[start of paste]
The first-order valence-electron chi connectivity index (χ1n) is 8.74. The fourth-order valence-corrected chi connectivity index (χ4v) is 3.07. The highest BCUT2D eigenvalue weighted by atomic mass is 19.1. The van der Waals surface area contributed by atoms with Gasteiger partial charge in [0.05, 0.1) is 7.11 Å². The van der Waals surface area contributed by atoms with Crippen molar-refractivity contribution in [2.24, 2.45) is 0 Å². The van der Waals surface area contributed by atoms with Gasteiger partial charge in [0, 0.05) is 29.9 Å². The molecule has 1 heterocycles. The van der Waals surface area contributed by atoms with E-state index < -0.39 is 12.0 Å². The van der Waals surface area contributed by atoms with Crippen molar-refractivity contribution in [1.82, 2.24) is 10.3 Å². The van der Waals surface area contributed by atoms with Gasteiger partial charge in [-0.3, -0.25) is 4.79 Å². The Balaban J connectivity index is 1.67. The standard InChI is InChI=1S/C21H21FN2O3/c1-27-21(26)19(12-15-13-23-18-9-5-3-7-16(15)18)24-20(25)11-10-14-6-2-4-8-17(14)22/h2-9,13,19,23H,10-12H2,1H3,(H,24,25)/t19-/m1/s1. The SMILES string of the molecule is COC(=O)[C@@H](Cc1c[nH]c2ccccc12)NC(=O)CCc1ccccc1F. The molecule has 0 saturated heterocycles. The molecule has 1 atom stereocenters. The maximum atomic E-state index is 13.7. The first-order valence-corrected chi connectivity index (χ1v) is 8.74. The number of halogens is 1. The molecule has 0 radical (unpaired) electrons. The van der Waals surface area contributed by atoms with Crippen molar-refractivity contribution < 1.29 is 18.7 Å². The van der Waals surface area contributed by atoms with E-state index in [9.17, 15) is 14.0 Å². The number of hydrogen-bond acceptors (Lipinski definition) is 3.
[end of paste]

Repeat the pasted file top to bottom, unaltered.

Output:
The first-order valence-electron chi connectivity index (χ1n) is 8.74. The fourth-order valence-corrected chi connectivity index (χ4v) is 3.07. The highest BCUT2D eigenvalue weighted by atomic mass is 19.1. The van der Waals surface area contributed by atoms with Gasteiger partial charge in [0.05, 0.1) is 7.11 Å². The van der Waals surface area contributed by atoms with Crippen molar-refractivity contribution in [2.24, 2.45) is 0 Å². The van der Waals surface area contributed by atoms with Gasteiger partial charge in [0, 0.05) is 29.9 Å². The molecule has 1 heterocycles. The van der Waals surface area contributed by atoms with E-state index < -0.39 is 12.0 Å². The van der Waals surface area contributed by atoms with Crippen molar-refractivity contribution in [1.82, 2.24) is 10.3 Å². The van der Waals surface area contributed by atoms with Gasteiger partial charge in [-0.3, -0.25) is 4.79 Å². The Balaban J connectivity index is 1.67. The standard InChI is InChI=1S/C21H21FN2O3/c1-27-21(26)19(12-15-13-23-18-9-5-3-7-16(15)18)24-20(25)11-10-14-6-2-4-8-17(14)22/h2-9,13,19,23H,10-12H2,1H3,(H,24,25)/t19-/m1/s1. The SMILES string of the molecule is COC(=O)[C@@H](Cc1c[nH]c2ccccc12)NC(=O)CCc1ccccc1F. The molecule has 0 saturated heterocycles. The molecule has 1 atom stereocenters. The maximum atomic E-state index is 13.7. The first-order valence-corrected chi connectivity index (χ1v) is 8.74. The number of halogens is 1. The molecule has 0 radical (unpaired) electrons. The van der Waals surface area contributed by atoms with Crippen molar-refractivity contribution < 1.29 is 18.7 Å². The van der Waals surface area contributed by atoms with E-state index in [9.17, 15) is 14.0 Å². The number of hydrogen-bond acceptors (Lipinski definition) is 3.